What the Horse? Escape Winter in Wickenburg, Arizona

Vulture Peak. Photo Courtesy Theresa Rice

by Theresa Rice


Welcome to February, when I sometimes fear I may never feel the warmth of the sun again. If ever there is a time I dream of running away, it is most definitely this stretch between the forgotten magic of Christmas and a far off spring. I envy my snowbird friends who take to Arizona for the winter. This year, however, instead of wanting to unfriend all of those people posting sunny vacation photos to Facebook, I decided I’d join their ranks for a couple weeks. Because I care about all those left behind in a wintry mess, I thought I’d give an insider’s guide to a small slice of sunshine.

I know it can be hard to leave the ranch (or whatever your homestead looks like), but if you’re fantasizing about a winter getaway without the tropical price tag, let me share with you a little western town with some premium February weather. You can make the trip as expensive or thrifty as you wish.

At one time, Wickenburg Arizona had at least 10 guest ranches, although when I worked down there I was told 18 guest ranches operated at the town’s peak of popularity. Times have changed and Wickenburg is down to two guest ranches, but I assure you the Old West is still available for adventure in this corner of the country.

The two guest ranches in operation are The Flying E and Rancho De Los Caballeros. The Flying E is a smaller establishment and offers the more rustic charm of dude ranch vacations from days gone by. Los Cab, as it is affectionately called by locals, is more on the level of a resort, with offerings of golf, tennis, skeet shooting, spa services and optional horseback riding.

You can make your trip a little cheaper by opting to stay at one of several motels in town and still enjoy horseback riding in the desert. The Arizona Horse Company offers from 2 hour to full day rides out of the historic Kay El Bar (a former guest ranch). Wherever you stay, I encourage you to take in a ride in this northern part of the Sonoran Desert, the native habitat of the saguaro cacti.  Just make sure you wear sunscreen. I know the sun won’t feel very intimidating with weather in the mid-sixties, but your fragile winter skin will take a beating from the pure, unadulterated desert sun.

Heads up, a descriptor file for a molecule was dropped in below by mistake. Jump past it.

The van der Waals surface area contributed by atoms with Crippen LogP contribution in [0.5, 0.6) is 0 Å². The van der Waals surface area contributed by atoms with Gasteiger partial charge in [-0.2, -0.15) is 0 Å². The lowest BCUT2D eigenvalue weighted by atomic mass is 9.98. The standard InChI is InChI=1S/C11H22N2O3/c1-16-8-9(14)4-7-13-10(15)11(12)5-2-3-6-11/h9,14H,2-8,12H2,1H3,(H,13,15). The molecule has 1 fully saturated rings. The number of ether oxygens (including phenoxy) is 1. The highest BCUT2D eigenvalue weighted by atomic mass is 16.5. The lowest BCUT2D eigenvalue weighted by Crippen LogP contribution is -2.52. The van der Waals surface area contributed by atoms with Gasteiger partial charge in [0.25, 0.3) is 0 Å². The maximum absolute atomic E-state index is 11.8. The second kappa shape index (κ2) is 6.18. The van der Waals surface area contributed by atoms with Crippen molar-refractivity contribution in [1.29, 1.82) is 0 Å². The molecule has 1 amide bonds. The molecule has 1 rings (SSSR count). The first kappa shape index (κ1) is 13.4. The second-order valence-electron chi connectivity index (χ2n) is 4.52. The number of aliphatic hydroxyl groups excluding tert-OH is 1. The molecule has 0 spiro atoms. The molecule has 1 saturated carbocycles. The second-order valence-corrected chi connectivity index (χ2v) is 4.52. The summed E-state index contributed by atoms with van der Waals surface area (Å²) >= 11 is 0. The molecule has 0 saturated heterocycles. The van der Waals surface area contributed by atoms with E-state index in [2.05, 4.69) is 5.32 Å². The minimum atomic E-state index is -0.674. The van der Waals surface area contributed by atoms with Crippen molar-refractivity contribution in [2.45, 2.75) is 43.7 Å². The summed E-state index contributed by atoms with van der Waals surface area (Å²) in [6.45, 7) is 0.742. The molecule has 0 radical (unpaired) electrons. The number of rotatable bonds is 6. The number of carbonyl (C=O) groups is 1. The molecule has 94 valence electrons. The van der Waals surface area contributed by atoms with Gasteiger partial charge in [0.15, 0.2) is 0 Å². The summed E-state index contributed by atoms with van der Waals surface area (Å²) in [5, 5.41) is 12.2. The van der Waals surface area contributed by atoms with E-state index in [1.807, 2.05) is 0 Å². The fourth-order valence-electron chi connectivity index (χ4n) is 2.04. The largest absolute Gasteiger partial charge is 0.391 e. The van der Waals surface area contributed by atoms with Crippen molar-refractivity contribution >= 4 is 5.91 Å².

If you want a break from the saddle, you can let your own two legs march you to the 3,240 foot summit of Vulture Peak, an approximate gain in elevation by 2,500 feet within two miles. Don’t forget you have to make your way back down that stretch as well! Also, be aware that most things in the desert want to injure or maim you in some way. Do not touch the jumping cholla (also known as teddy bear cactus, but it is not cuddly) and watch where you put your hands during the rock scramble at the end, lest you find a centipede with your hand. Keep your ears open for the hair raising sound of a rattlesnake giving its signature warning. You know, on second thought, maybe you should just drive out and look at the peak, snap a selfie and get back in the car!

After that hike you may, or may not, have taken you will be hungry. If you are staying at one of the guest ranches, you can head back for a ranch provided meal. However, I encourage you to visit Anita’s Cocina in town for at least one of your meals.  I recall the food as being authentic and reasonably priced. My memory is clouded, however, by the three margaritas I had with dinner—definitely top notch!

One last stop you shouldn’t miss: Double D Western World. I apologize in advance for telling you about this little gem of a store, because your vacation budget is going to take a hit. This western retail mecca has a huge selection of clothing, western décor and western tack so don’t miss it.

Wickenburg is just an hour and a half drive from the Phoenix airport if you choose to fly. Or, if you prefer fun road trips, Wickenburg is a 15 hour drive from the southern border of Oregon. I hope readers looking for a winter respite have found my insider’s view helpful. Maybe I’ll see you out Wickenburg way.


Published in February 2016 Issue


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